After a “period of discernment” [29] and a promise to discuss the Holy See’s response to “all the general synods of the national churches around the world,”[30]the TAC is prepared to enter into full sacramental communion with the Roman Catholic Church.

The Traditional Anglican Communion picked up where the Canterbury Communion left off with regard to inter-communion with the Roman Catholic Church. Fortunately, personal relationships had developed with the Roman Catholic leadership. One of them was between the then Joseph Cardinal Ratzinger and Bishops Peter Wilkinson and Robert Mercer. Because of this personal trust and the weight of the ‘Affirmation of St. Louis,’ today, internationally, Anglican Catholics have a voice and a place within the Catholic milieu.

Through the Traditional Anglican Communion, Anglican Catholics found fellowship worldwide. They discovered Anglican-minded Catholics who shared a love for their Anglican tradition, especially in the way they expressed their faith through the Book of Common Prayer and the Anglican Missal. The importance of what the Traditional Anglican Communion is doing cannot be understated. The TAC is attempting to keep the ‘Anglican expression of the Catholic faith’ alive for generations to come. The alternative is continued fragmentation amongst Anglican-minded Catholics.

Coat of Arms of the Personal Ordinariate of the Chair of Saint Peter established , January 1, 2012

[1] Virtue Online, Traditional Anglican Communion Primate Seeks Union with Rome. Interview by David Virtue with the Most Reverend John Hepworth, Philadelphia, PA, August 12th, 2008. [2] Falk [3] * The Anglican-Roman Catholic International Commission (ARCIC) is an organization which seeks to make ecumenical progress between the Catholic Church and Anglican Communion. The sponsors are the Anglican Consultative Council and the Pontifical Council for Promoting Christian Unity (formerly the Secretariat for Promoting Christian Unity). [4] Virtue [5] The Right Reverend Peter D. Wilkinson, Anglican Catholic Church of Canada Ad Clerum RE: - Ad Clerum re: Introduction to a letter of the Primate regarding unity with Rome (including Primate's Letter), November 29th, 2005, [6] The Right Reverend Peter D. Wilkinson, Anglican Catholic Church of Canada Ad Clerum Re: TAC Letter to Rome October 10th, 2007, [7] Falk [8] ibid [9] Virtue [10] Wilkinson November 29th, 2005 [11] ibid [12] Virtue [13] Damian Thompson The Telegraph, Traditional Anglicans 'to be offered personal prelature by Pope',, London, UK, January 29th, 2009 [14] Hepworth [15] Thompson * Church of St. Agatha is one of the most historical Anglican and Catholic Marian shrines in the UK. [16] Hepworth [17] ibid * Bishop Robert Mercer is a monk of the famous Community of the Resurrection in Mirfield, England. He was also Anglican Bishop of Matabeleland in Zimbabwe. Pope John Paul II once attended Evensong in his Cathedral. He was also the third Diocesan Bishop of the Anglican Catholic Church of Canada from 1989 until 2005. Bishop Peter Wilkinson is the current and fourth Diocesan Bishop of the Anglican Catholic Church of Canada. As mentioned, he established the first Continuing Anglican church in Canada. Bishop Wilkinson has corresponded with then Cardinal Ratzinger, now Pope Benedict XVI about the content of a revived Anglican Divine Office. [18] Thompson [19] Anglican Church in America, House of Bishops, Facts Regarding the TAC’s Request for “Unity with Rome,” June, 2008, index.htm [20] Hepworth [21] Virtue [22] ibid [23] Hepworth [24] Anglican Church in America, House of Bishops, Facts Regarding the TAC’s Request for “Unity with Rome,” June, 2008, index.htm [25] Joint statement: Archbishops of Westminster and Canterbury, London, October 20th, 2009. [26] Anglican Church in America, House of Bishops, Facts Regarding the TAC’s Request for “Unity with Rome,” June, 2008, index.htm * There are many catholic traditions and cultures, such as Maronite Catholics, Greek Catholics, etc, etc; so why not Anglo-Catholics? [27] Note of the Congregation for the Doctrine of the Faith about Personal Ordinariates for Anglicans entering the Catholic Church. [28] ibid [29]Anglican Church in America, House of Bishops, Facts Regarding the TAC’s Request for “Unity with Rome,” June, 2008, index.htm [30] ibid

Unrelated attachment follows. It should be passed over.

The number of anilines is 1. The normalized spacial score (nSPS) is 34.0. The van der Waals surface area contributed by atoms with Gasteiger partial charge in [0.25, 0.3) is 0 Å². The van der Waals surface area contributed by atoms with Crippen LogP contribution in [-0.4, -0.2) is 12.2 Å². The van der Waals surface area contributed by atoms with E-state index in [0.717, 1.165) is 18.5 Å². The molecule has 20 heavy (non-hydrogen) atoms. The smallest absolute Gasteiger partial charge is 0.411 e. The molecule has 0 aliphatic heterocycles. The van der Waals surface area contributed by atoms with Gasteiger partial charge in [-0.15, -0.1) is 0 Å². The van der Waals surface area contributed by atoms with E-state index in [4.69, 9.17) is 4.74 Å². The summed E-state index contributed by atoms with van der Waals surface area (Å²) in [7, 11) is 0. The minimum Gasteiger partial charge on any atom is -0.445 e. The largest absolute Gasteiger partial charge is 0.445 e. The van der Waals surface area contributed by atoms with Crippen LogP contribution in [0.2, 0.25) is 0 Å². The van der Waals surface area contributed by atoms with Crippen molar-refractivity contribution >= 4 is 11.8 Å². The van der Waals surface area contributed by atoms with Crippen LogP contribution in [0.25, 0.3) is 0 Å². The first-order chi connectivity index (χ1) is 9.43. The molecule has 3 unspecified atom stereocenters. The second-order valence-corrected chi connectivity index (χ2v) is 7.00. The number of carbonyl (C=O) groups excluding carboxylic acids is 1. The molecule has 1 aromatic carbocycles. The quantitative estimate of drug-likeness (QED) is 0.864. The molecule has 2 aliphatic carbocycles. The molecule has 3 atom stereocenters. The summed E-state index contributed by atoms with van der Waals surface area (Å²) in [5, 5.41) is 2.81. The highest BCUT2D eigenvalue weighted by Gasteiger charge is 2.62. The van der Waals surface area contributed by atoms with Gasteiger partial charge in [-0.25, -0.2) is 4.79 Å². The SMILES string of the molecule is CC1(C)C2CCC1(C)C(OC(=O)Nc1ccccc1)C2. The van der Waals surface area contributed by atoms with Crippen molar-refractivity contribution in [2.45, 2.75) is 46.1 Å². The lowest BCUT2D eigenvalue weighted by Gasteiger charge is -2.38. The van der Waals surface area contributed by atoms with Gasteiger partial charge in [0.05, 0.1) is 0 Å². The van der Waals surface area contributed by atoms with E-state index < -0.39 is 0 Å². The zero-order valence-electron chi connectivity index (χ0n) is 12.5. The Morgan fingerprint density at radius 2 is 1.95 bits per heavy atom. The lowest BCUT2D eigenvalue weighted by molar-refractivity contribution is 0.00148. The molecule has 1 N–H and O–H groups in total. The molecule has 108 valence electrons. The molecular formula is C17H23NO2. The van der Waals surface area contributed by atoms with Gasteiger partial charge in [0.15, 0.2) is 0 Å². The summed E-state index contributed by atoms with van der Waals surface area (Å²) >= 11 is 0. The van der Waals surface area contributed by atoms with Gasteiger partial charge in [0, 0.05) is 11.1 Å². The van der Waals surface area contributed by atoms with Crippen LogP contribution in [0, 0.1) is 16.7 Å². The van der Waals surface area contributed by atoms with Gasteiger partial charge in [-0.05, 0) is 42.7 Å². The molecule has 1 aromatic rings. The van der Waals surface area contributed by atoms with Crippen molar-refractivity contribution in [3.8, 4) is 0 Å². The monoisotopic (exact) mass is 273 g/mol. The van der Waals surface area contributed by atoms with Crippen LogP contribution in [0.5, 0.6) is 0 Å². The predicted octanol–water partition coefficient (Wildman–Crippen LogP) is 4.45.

This article was taken from the Doctoral thesis Recognizing Anglican Catholic Identity: An Historical Review of the Anglican Catholic Movement, the Affirmation of St. Louis and the Traditional Anglican Communion, which has been added to the database for scholarly works by Acadia University. For anyone interested in the complete thesis, it can be found at:

© Dr. Charles Warner 2010